The Thorny Cultural Thicket of Outsourcing, Part 2

Many Americans have come to dread hearing a foreign accent when a customer service representative comes on the line, assuming that such agents will be ill-equipped to help them. In fact, asPart 1 of this two-part series notes, many would rather speak to someone blatantly rude or condescending than to a person whose English inflection differs from their own.

While companies outsource more and more for the benefits involved, customer resistance seems to be intensifying, and the cultural gap may be growing wider instead of narrowing.

Dell made headlines a few years ago with the announcement thatit was bringing its Indian-based contact center operations back to the United States because of customer complaints of poor service. Since then, however, apparently unable to resist the lure of cost benefits, the company has sent additional operations — including, yes, a contact center — to India.

That earlier image of Dell pulling out, though, has become an oft-cited illustration of the problems a firm can experience when spinning off its business processes to a third party located in a different country.

To be sure, there will always be glitches in anoutsourcing relationship — but companies are learning that these problems may not be as difficult to solve as they initially may seem.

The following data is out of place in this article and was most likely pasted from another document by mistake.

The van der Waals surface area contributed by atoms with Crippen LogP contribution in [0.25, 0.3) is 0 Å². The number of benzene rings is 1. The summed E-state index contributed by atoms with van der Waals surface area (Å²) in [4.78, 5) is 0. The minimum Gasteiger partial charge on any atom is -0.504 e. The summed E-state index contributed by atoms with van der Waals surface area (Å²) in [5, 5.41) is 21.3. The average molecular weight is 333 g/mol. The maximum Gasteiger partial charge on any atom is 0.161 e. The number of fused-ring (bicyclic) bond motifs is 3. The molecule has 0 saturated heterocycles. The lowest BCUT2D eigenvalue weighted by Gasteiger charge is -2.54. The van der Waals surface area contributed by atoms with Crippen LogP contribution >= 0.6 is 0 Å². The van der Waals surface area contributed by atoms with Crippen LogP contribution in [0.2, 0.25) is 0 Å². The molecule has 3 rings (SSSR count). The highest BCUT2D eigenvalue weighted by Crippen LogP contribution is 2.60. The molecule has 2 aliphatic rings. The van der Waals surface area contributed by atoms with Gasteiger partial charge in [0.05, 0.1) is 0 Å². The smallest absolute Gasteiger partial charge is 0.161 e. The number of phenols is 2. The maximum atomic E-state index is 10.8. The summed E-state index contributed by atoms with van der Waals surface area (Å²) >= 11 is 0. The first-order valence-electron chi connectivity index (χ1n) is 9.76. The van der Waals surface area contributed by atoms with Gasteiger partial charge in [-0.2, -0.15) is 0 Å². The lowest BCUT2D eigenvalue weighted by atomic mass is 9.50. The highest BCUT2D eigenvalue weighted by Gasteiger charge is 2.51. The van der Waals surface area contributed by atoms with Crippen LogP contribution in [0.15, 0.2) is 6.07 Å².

Don’t Blame the Obvious

For starters, firms must ditch the concept that customer complaints arise from superficial or surface reasons such as having to converse with someone with an accent, says Patrick Morrissey, senior vice president of Savvion.

“Ultimately, if a problem gets solved, then the customer doesn’t care where therep is located,” he tells CRM Buyer. Too often though, the problem that prompted the consumer to call into a center cannot be solved by the rep, because he or shedoes not have the necessary information, or the company has not mapped or provided enough guidance to its processes.

“It doesn’t matter if the outsourcer is based inRussia or an Eastern European country or India,”Morrissey says. “The real question is, does it haveaccess to customer records, to the processes?”

It may be that the company does not provide suchaccess because, well, the processes or customerdatabase — at least in consolidated form — simply donot exist.

“One of the fundamental challenges of outsourcing –leaving aside the cultural factor — is that companiesoutsource processes that they are either not good atperforming or are not core to their operations,”Morrissey says. “Then the company decides that sinceit doesn’t want to invest the resources to betterdevelop these processes, it will outsource them — orworse, pieces of them — instead.” Not all companiesapproach outsourcing in this fashion, he adds.Companies deploying best practices in outsourcing,though, tend to be fewer than perhaps expected.

Many firms are novices at this and still makebeginners’ mistakes, agrees Jonathan James, vice president of Syntel, anoutsourcing company with operations in India.

Forrester Research talks about penetration rate of 10percent to 15 percent for the global delivery ofservices,” he tells CRM Buyer. “The GEs of the worldand their outsourcing strategies may get the headlines,but there are still a lot of organizations launchingpilots.” Syntel, for instance, “just signed a dealwith a large insurance company last week. This is itsfirst exposure to a global model.”